Soon he feels like continuing on his journey, though he has no plans at all to travel that dangerous stretch of road again, at least not alone. But a group of travelers comes to the inn that night, and they are headed to Jerusalem. He asks if he can accompany them, which surprises them, because they are Samaritans. But they say yes.

And then the man sits and eats supper with the Samaritan travelers. The first few minutes are awkward, because Jews and Samaritans are always served from separate platters and they sit in different parts of the room. But in a few minutes they are all laughing and telling stories and he realizes how they are no different from him, really. After a couple of glasses of wine, he tells them about the stranger who saved his life, and who was one of them. And all sit quietly for a few moments.

The next morning, in one last gesture of hospitality, the innkeeper gives him enough money to make it home, and the woman hands him some parcels of food for his travels. The man looks down at the food and the new clothing he is wearing. He sees still tender knots and bruises on his arms and legs. The children practically knock him down as they crowd around the departing guest and beg him not to go. The innkeeper gives him a bear hug and wishes him Godspeed. “How can I ever repay you?” the man asks.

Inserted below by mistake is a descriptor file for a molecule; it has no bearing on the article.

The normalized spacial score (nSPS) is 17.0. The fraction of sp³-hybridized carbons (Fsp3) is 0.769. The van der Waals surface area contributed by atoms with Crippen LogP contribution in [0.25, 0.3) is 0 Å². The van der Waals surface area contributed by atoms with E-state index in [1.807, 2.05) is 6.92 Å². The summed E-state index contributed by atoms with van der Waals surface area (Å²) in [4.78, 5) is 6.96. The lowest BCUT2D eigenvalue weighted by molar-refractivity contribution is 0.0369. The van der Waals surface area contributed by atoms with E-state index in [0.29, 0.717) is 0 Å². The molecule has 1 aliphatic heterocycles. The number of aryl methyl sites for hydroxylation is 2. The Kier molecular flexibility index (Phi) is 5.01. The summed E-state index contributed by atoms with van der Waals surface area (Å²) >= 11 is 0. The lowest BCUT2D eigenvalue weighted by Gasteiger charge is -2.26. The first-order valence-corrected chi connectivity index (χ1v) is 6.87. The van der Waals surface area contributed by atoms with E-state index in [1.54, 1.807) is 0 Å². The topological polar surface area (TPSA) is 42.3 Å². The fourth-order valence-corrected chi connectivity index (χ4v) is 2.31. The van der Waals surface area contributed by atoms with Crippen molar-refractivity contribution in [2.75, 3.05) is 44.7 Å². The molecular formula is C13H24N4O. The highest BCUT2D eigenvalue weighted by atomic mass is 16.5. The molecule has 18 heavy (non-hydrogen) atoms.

“By keeping an eye out for the hurting by the side of the road and caring for them,” says the innkeeper.

The man nods, and turns his face toward home.IMG_4440, copyright, low

Posted by: Melissa Bane Sevier | June 26, 2016

Two-way blessing

I am usually a light packer, but that means starting to pack days before the trip, lots of planning, and taking things out as I realize I can get along without them. If I’m flying, I limit myself to one bag and a tote for my laptop and camera. Even so, some of the things that usually make the final cut for a 10-day trip are one jacket (you never know when it might rain or turn chilly), one sweater, two pairs of pants, one dress, three or four shirts, toiletries in tiny bottles, soap for washing out clothes each night.

After this the Lord appointed seventy others and sent them on ahead of him in pairs to every town and place where he himself intended to go. He said to them, “The harvest is plentiful, but the laborers are few; therefore ask the Lord of the harvest to send out laborers into his harvest. Go on your way. See, I am sending you out like lambs into the midst of wolves. Carry no purse, no bag, no sandals; and greet no one on the road. Whatever house you enter, first say, ‘Peace to this house!’ And if anyone is there who shares in peace, your peace will rest on that person; but if not, it will return to you. Remain in the same house, eating and drinking whatever they provide, for the laborer deserves to be paid. Do not move about from house to house. Whenever you enter a town and its people welcome you, eat what is set before you; cure the sick who are there, and say to them, ‘The kingdom of God has come near to you.’  [From Luke 10]